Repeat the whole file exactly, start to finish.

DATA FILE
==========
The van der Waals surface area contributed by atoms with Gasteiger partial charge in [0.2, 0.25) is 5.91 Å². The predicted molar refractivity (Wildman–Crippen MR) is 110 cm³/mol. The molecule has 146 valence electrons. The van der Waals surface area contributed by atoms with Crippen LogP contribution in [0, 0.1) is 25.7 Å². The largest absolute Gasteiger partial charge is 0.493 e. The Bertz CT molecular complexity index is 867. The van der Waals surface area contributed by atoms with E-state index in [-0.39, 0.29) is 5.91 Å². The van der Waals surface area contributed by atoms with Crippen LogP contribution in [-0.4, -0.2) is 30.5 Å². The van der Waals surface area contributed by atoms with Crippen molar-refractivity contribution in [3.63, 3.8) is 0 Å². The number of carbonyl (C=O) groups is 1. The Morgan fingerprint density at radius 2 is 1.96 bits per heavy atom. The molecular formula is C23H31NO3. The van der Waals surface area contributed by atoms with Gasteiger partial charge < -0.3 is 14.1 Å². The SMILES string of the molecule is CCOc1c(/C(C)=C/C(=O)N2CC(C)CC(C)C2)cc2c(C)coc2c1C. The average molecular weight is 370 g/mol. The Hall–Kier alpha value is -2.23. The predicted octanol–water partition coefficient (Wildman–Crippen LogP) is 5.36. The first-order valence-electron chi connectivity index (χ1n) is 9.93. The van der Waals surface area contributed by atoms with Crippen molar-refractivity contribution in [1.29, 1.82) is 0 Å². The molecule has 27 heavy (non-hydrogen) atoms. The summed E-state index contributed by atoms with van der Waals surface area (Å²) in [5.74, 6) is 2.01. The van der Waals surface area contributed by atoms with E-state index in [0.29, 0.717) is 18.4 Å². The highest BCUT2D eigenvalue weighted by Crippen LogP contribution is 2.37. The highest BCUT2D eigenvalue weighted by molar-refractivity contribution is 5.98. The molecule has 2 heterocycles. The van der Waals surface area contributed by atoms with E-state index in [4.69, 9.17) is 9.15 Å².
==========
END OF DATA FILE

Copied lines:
The van der Waals surface area contributed by atoms with Gasteiger partial charge in [0.2, 0.25) is 5.91 Å². The predicted molar refractivity (Wildman–Crippen MR) is 110 cm³/mol. The molecule has 146 valence electrons. The van der Waals surface area contributed by atoms with Crippen LogP contribution in [0, 0.1) is 25.7 Å². The largest absolute Gasteiger partial charge is 0.493 e. The Bertz CT molecular complexity index is 867. The van der Waals surface area contributed by atoms with E-state index in [-0.39, 0.29) is 5.91 Å². The van der Waals surface area contributed by atoms with Crippen LogP contribution in [-0.4, -0.2) is 30.5 Å². The van der Waals surface area contributed by atoms with Crippen molar-refractivity contribution in [3.63, 3.8) is 0 Å². The number of carbonyl (C=O) groups is 1. The Morgan fingerprint density at radius 2 is 1.96 bits per heavy atom. The molecular formula is C23H31NO3. The van der Waals surface area contributed by atoms with Gasteiger partial charge < -0.3 is 14.1 Å². The SMILES string of the molecule is CCOc1c(/C(C)=C/C(=O)N2CC(C)CC(C)C2)cc2c(C)coc2c1C. The average molecular weight is 370 g/mol. The Hall–Kier alpha value is -2.23. The predicted octanol–water partition coefficient (Wildman–Crippen LogP) is 5.36. The first-order valence-electron chi connectivity index (χ1n) is 9.93. The van der Waals surface area contributed by atoms with Crippen molar-refractivity contribution in [1.29, 1.82) is 0 Å². The molecule has 27 heavy (non-hydrogen) atoms. The summed E-state index contributed by atoms with van der Waals surface area (Å²) in [5.74, 6) is 2.01. The van der Waals surface area contributed by atoms with E-state index in [0.29, 0.717) is 18.4 Å². The highest BCUT2D eigenvalue weighted by Crippen LogP contribution is 2.37. The highest BCUT2D eigenvalue weighted by molar-refractivity contribution is 5.98. The molecule has 2 heterocycles. The van der Waals surface area contributed by atoms with E-state index in [4.69, 9.17) is 9.15 Å².